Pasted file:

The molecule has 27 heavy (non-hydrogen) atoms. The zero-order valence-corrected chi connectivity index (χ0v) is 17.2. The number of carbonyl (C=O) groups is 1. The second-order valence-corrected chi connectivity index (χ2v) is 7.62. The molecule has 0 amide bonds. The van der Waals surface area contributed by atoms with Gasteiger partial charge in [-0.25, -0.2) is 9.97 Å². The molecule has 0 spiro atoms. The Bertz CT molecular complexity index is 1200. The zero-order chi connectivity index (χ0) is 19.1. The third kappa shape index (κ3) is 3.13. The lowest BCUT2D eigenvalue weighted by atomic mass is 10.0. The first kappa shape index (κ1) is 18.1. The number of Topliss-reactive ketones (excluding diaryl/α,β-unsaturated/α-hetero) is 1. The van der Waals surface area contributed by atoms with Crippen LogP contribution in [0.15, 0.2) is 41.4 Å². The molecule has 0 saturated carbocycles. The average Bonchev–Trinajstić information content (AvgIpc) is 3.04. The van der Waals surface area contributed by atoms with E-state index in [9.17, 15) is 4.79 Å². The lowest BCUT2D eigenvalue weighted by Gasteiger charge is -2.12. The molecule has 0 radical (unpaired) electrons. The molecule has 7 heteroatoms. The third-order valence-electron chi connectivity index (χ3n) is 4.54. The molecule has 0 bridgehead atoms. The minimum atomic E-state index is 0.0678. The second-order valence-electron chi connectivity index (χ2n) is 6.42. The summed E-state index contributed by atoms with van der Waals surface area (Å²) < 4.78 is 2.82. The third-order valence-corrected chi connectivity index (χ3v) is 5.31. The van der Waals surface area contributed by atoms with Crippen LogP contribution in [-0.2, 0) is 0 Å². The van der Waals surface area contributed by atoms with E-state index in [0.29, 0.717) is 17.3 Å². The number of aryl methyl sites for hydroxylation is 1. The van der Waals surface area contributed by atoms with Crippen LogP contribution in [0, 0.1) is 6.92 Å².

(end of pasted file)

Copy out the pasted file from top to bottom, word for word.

The molecule has 27 heavy (non-hydrogen) atoms. The zero-order valence-corrected chi connectivity index (χ0v) is 17.2. The number of carbonyl (C=O) groups is 1. The second-order valence-corrected chi connectivity index (χ2v) is 7.62. The molecule has 0 amide bonds. The van der Waals surface area contributed by atoms with Gasteiger partial charge in [-0.25, -0.2) is 9.97 Å². The molecule has 0 spiro atoms. The Bertz CT molecular complexity index is 1200. The zero-order chi connectivity index (χ0) is 19.1. The third kappa shape index (κ3) is 3.13. The lowest BCUT2D eigenvalue weighted by atomic mass is 10.0. The first kappa shape index (κ1) is 18.1. The number of Topliss-reactive ketones (excluding diaryl/α,β-unsaturated/α-hetero) is 1. The van der Waals surface area contributed by atoms with Crippen LogP contribution in [0.15, 0.2) is 41.4 Å². The molecule has 0 saturated carbocycles. The average Bonchev–Trinajstić information content (AvgIpc) is 3.04. The van der Waals surface area contributed by atoms with E-state index in [9.17, 15) is 4.79 Å². The lowest BCUT2D eigenvalue weighted by Gasteiger charge is -2.12. The molecule has 0 radical (unpaired) electrons. The molecule has 7 heteroatoms. The third-order valence-electron chi connectivity index (χ3n) is 4.54. The molecule has 0 bridgehead atoms. The minimum atomic E-state index is 0.0678. The second-order valence-electron chi connectivity index (χ2n) is 6.42. The summed E-state index contributed by atoms with van der Waals surface area (Å²) < 4.78 is 2.82. The third-order valence-corrected chi connectivity index (χ3v) is 5.31. The van der Waals surface area contributed by atoms with Crippen LogP contribution in [-0.2, 0) is 0 Å². The van der Waals surface area contributed by atoms with E-state index in [0.29, 0.717) is 17.3 Å². The number of aryl methyl sites for hydroxylation is 1. The van der Waals surface area contributed by atoms with Crippen LogP contribution in [0, 0.1) is 6.92 Å².